Claremont McKenna College’s (CMC) Marian Miner Cook Athenaeum underwent a major renovation this summer—its first since the building was built in 1982. The Athenaeum, known to students as the “Ath,” is a conference and academic center on CMC’s campus that houses a dining room, lounges, and guest accommodations for visiting speakers.
According to Ath Director Bonnie Snortum, the Athenaeum serves to increase intellectual discourse between faculty, students, and administration by bringing speakers and holding programs. Jake Petzold CM ’12, a Student Fellow at the Ath, said the renovation is just one part of CMC’s overall maturation as a school, which has been reflected in changes to the Athenaeum over the past several years.
According to Snortum, the renovation was mostly cosmetic, though it also brought in new technology.
“Nothing structurally was changed,” Snortum said. “In that many years, things such as lighting, sound, air, [and] the kitchen needed updating. All these things were addressed by the renovations.”
Snortum said the renovation included improvements in green technology, most notably in the kitchen area, where improvements in energy efficiency and the installation of a composting system will make the Ath more sustainable. Excess food from the kitchen is composted and reused in CMC’s community garden.
The Athenaeum also received a cosmetic lift with new flooring, furniture, and paint.
“It’s brighter,” Petzold said. “The space of the dining room… is much lighter [and] brighter; it’s a great space.”
The only major structural change, according to Snortum, is that several windows off of the main dining hall have been converted into doors, allowing for outdoor seating. However, the capacity and design of the Ath remain the same.
“It’s not a new Athenaeum; it’s still the same space,” Petzold said. “It’s just been re-approached.”
The cost of the Ath renovation project, which was led by design firm IA Interior Architects, totaled $4.5 million.
Snortum said there are additional plans to renovate the offices and guest apartments on the second floor of the Ath, but those will probably not be put into action until at least next summer.
The renovation project grew out of calls from Athenaeum trustees and members of the CMC administration that it was “time to upgrade.” Both Petzold and Snortum said the renovation project was part of CMC’s overall transformation.
“[The Athenaeum is] reflective of what CMC is now,” Petzold said. “It was just sort of time. The building was built in 1982, and it was time to update,” he added.
Petzold also connected the renovation of the Ath to the changing nature of CMC, though he said he does not expect the Ath to change its programming as a result of the renovation.
“I think it’s hard to miss the fact that CMC is changing,” he said. “The changes are about the physical space, but I think the idea is to reflect more changes of the school as a whole rather than the Athenaeum.”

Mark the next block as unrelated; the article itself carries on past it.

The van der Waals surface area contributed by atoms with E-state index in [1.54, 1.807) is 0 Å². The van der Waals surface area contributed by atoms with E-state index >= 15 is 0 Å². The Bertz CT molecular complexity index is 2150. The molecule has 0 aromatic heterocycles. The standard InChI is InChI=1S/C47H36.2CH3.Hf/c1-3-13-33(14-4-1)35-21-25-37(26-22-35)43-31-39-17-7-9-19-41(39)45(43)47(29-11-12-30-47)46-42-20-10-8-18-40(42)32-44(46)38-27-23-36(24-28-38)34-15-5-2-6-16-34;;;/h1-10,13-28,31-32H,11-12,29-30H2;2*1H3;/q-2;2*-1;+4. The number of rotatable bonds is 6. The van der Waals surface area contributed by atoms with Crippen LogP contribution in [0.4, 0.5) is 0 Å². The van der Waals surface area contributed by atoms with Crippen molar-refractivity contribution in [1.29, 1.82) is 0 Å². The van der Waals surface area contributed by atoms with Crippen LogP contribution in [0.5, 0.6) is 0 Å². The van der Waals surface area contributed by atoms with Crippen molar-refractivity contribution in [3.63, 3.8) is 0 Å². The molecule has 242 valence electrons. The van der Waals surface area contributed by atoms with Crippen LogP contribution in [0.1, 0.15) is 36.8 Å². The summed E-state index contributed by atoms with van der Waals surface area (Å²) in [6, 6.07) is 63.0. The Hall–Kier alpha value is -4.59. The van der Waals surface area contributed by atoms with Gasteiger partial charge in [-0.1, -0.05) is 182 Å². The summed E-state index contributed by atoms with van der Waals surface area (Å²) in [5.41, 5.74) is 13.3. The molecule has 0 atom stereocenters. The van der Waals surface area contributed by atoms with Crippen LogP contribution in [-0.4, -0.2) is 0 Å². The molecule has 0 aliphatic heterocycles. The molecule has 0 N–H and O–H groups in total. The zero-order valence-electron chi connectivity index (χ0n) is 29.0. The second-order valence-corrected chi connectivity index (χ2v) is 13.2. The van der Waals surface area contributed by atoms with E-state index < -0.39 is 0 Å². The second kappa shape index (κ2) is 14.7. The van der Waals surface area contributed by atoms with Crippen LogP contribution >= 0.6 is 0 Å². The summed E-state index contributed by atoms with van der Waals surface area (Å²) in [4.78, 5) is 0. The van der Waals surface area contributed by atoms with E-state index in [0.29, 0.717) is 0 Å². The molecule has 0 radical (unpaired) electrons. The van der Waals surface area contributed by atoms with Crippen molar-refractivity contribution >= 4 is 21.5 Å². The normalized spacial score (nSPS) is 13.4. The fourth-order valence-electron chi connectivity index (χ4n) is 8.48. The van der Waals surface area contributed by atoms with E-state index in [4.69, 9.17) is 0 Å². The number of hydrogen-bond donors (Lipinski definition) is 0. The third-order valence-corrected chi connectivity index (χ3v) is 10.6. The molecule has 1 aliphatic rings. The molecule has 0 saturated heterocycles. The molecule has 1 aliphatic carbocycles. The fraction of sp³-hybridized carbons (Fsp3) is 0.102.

According to Snortum, because the Ath receives a lot of student input for its programming, speakers, and events at the Ath have reflected changes in CMC’s student body over the years. While she said these changes are unrelated to the renovation of the Athenauem, they continue to shape Ath programming.
“I think you’re getting much more of a civic-oriented and diverse school,” said Petzold, who also noted that some of the programming at the Ath over the past few years and in the upcoming year reflects this change.
“I don’t think it’s changing in a drastic new direction, but there’s always been a focus on diversity,” Petzold said. “Two years ago… there was a series on ’40 Years After Stonewall’ and where the gay rights movement is now, and that was kind of exciting and new.”
Petzold said that a friend of his parents thought he would never see the day when an openly gay person would speak at the Ath.
The shift toward more diverse programming at the Ath continues this year with Shifting Perceptions: Celebrating the Spectrum of Leadership, which Petzold described as “a reaction to the masculine culture of CMC.” According to Petzold, Shifting Perceptions focuses on the leadership of women, gay men, and lesbians at CMC and in the world.
According to Snortum, the Athenaeum has seen increased student interest this year.
“The student response has really been positive,” she said. Petzold agreed.
“For a lot of students, it feels more comfortable [and] a lot less stuffy,” he said. “So far I’ve been very happy with attendance this year.”
Petzold said he hopes that this trend in student interest will continue. Some of the speakers planned for this year include former Secretary of State Condoleezza Rice and Pulitzer Prize-winning playwright Tony Kushner.
Snortum expressed excitement for the renovated Ath. “It’s the future, not the past,” she said.